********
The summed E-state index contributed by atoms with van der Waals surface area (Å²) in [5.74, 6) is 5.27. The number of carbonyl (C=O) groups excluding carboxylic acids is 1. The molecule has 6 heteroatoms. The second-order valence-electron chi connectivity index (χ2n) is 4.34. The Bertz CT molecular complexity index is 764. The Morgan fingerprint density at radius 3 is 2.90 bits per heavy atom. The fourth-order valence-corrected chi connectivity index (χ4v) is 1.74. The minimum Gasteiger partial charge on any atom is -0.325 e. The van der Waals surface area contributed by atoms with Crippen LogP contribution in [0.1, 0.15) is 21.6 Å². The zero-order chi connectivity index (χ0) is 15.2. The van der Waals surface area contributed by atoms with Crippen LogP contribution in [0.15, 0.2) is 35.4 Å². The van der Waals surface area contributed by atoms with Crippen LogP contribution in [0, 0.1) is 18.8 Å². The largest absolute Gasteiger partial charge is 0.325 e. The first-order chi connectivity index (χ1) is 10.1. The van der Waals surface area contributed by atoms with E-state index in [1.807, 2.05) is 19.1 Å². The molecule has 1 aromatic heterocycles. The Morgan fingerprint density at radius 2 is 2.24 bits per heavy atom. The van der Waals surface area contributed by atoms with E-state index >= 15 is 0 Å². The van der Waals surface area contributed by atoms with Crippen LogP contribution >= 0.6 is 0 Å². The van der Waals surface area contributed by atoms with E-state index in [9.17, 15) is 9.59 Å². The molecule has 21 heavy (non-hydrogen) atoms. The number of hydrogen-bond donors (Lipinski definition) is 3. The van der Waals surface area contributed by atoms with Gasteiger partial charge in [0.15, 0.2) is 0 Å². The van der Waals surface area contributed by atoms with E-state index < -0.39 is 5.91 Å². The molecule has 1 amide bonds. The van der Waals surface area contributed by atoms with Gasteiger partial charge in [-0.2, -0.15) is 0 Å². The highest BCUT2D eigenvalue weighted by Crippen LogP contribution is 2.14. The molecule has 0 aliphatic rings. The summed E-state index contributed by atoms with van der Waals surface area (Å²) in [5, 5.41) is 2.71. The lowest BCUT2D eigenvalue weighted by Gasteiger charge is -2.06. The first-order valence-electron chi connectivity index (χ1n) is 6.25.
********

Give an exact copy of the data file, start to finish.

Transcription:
The summed E-state index contributed by atoms with van der Waals surface area (Å²) in [5.74, 6) is 5.27. The number of carbonyl (C=O) groups excluding carboxylic acids is 1. The molecule has 6 heteroatoms. The second-order valence-electron chi connectivity index (χ2n) is 4.34. The Bertz CT molecular complexity index is 764. The Morgan fingerprint density at radius 3 is 2.90 bits per heavy atom. The fourth-order valence-corrected chi connectivity index (χ4v) is 1.74. The minimum Gasteiger partial charge on any atom is -0.325 e. The van der Waals surface area contributed by atoms with Crippen LogP contribution in [0.1, 0.15) is 21.6 Å². The zero-order chi connectivity index (χ0) is 15.2. The van der Waals surface area contributed by atoms with Crippen LogP contribution in [0.15, 0.2) is 35.4 Å². The van der Waals surface area contributed by atoms with Crippen LogP contribution in [0, 0.1) is 18.8 Å². The largest absolute Gasteiger partial charge is 0.325 e. The first-order chi connectivity index (χ1) is 10.1. The van der Waals surface area contributed by atoms with E-state index in [1.807, 2.05) is 19.1 Å². The molecule has 1 aromatic heterocycles. The Morgan fingerprint density at radius 2 is 2.24 bits per heavy atom. The van der Waals surface area contributed by atoms with E-state index >= 15 is 0 Å². The van der Waals surface area contributed by atoms with Crippen LogP contribution >= 0.6 is 0 Å². The van der Waals surface area contributed by atoms with E-state index in [9.17, 15) is 9.59 Å². The molecule has 21 heavy (non-hydrogen) atoms. The number of hydrogen-bond donors (Lipinski definition) is 3. The van der Waals surface area contributed by atoms with Gasteiger partial charge in [0.15, 0.2) is 0 Å². The van der Waals surface area contributed by atoms with E-state index < -0.39 is 5.91 Å². The molecule has 1 amide bonds. The van der Waals surface area contributed by atoms with Gasteiger partial charge in [-0.2, -0.15) is 0 Å². The highest BCUT2D eigenvalue weighted by Crippen LogP contribution is 2.14. The molecule has 0 aliphatic rings. The summed E-state index contributed by atoms with van der Waals surface area (Å²) in [5, 5.41) is 2.71. The lowest BCUT2D eigenvalue weighted by Gasteiger charge is -2.06. The first-order valence-electron chi connectivity index (χ1n) is 6.25.